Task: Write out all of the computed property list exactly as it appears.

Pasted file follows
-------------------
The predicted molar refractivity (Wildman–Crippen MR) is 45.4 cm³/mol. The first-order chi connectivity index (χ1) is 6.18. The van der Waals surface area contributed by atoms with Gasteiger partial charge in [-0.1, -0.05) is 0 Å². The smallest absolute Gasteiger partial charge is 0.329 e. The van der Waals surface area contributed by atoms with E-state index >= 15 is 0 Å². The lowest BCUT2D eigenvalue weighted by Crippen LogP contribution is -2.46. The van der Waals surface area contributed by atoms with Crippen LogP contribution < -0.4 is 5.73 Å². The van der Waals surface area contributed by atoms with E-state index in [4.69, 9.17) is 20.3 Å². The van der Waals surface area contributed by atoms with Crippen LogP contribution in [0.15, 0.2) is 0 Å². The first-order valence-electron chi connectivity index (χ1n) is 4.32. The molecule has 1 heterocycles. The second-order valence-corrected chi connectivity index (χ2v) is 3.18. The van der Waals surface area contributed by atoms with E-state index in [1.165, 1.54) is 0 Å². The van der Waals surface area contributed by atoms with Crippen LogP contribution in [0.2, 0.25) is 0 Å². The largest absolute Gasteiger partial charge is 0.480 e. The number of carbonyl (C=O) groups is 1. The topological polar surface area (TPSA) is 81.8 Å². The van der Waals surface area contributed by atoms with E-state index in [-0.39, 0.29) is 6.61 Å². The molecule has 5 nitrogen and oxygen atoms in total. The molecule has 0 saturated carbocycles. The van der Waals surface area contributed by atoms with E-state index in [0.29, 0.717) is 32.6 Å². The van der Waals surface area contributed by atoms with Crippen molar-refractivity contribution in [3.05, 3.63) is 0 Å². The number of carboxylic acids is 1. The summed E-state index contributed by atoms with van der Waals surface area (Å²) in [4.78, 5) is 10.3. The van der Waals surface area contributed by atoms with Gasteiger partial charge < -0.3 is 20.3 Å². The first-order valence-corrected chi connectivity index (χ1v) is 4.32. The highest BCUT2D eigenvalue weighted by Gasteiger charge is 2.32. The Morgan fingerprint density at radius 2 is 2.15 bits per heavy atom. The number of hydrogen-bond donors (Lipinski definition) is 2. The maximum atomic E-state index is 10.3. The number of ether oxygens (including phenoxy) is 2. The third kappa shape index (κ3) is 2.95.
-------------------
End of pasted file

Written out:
The predicted molar refractivity (Wildman–Crippen MR) is 45.4 cm³/mol. The first-order chi connectivity index (χ1) is 6.18. The van der Waals surface area contributed by atoms with Gasteiger partial charge in [-0.1, -0.05) is 0 Å². The smallest absolute Gasteiger partial charge is 0.329 e. The van der Waals surface area contributed by atoms with E-state index >= 15 is 0 Å². The lowest BCUT2D eigenvalue weighted by Crippen LogP contribution is -2.46. The van der Waals surface area contributed by atoms with Crippen LogP contribution < -0.4 is 5.73 Å². The van der Waals surface area contributed by atoms with E-state index in [4.69, 9.17) is 20.3 Å². The van der Waals surface area contributed by atoms with Crippen LogP contribution in [0.15, 0.2) is 0 Å². The first-order valence-electron chi connectivity index (χ1n) is 4.32. The molecule has 1 heterocycles. The second-order valence-corrected chi connectivity index (χ2v) is 3.18. The van der Waals surface area contributed by atoms with E-state index in [1.165, 1.54) is 0 Å². The van der Waals surface area contributed by atoms with Crippen LogP contribution in [0.2, 0.25) is 0 Å². The largest absolute Gasteiger partial charge is 0.480 e. The number of carbonyl (C=O) groups is 1. The topological polar surface area (TPSA) is 81.8 Å². The van der Waals surface area contributed by atoms with E-state index in [-0.39, 0.29) is 6.61 Å². The molecule has 5 nitrogen and oxygen atoms in total. The molecule has 0 saturated carbocycles. The van der Waals surface area contributed by atoms with E-state index in [0.29, 0.717) is 32.6 Å². The van der Waals surface area contributed by atoms with Crippen molar-refractivity contribution in [3.05, 3.63) is 0 Å². The number of carboxylic acids is 1. The summed E-state index contributed by atoms with van der Waals surface area (Å²) in [4.78, 5) is 10.3. The van der Waals surface area contributed by atoms with Gasteiger partial charge < -0.3 is 20.3 Å². The first-order valence-corrected chi connectivity index (χ1v) is 4.32. The highest BCUT2D eigenvalue weighted by Gasteiger charge is 2.32. The Morgan fingerprint density at radius 2 is 2.15 bits per heavy atom. The number of hydrogen-bond donors (Lipinski definition) is 2. The maximum atomic E-state index is 10.3. The number of ether oxygens (including phenoxy) is 2. The third kappa shape index (κ3) is 2.95.